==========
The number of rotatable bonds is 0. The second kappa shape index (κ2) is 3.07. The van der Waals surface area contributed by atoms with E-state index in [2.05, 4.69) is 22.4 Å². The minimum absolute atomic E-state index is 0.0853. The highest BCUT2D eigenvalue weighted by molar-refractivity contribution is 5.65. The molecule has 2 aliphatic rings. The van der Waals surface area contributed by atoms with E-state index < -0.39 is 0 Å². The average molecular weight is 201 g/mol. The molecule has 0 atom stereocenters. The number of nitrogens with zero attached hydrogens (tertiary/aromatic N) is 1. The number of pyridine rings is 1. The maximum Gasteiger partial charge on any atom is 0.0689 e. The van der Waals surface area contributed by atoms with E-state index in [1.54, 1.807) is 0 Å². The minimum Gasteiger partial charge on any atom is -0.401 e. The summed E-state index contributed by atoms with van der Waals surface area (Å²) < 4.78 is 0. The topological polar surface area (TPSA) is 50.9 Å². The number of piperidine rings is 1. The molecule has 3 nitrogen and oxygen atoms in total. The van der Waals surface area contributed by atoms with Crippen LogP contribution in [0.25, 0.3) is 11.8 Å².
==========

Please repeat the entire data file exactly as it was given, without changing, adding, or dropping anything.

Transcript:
The number of rotatable bonds is 0. The second kappa shape index (κ2) is 3.07. The van der Waals surface area contributed by atoms with E-state index in [2.05, 4.69) is 22.4 Å². The minimum absolute atomic E-state index is 0.0853. The highest BCUT2D eigenvalue weighted by molar-refractivity contribution is 5.65. The molecule has 2 aliphatic rings. The van der Waals surface area contributed by atoms with E-state index < -0.39 is 0 Å². The average molecular weight is 201 g/mol. The molecule has 0 atom stereocenters. The number of nitrogens with zero attached hydrogens (tertiary/aromatic N) is 1. The number of pyridine rings is 1. The maximum Gasteiger partial charge on any atom is 0.0689 e. The van der Waals surface area contributed by atoms with E-state index in [1.54, 1.807) is 0 Å². The minimum Gasteiger partial charge on any atom is -0.401 e. The summed E-state index contributed by atoms with van der Waals surface area (Å²) < 4.78 is 0. The topological polar surface area (TPSA) is 50.9 Å². The number of piperidine rings is 1. The molecule has 3 nitrogen and oxygen atoms in total. The van der Waals surface area contributed by atoms with Crippen LogP contribution in [0.25, 0.3) is 11.8 Å².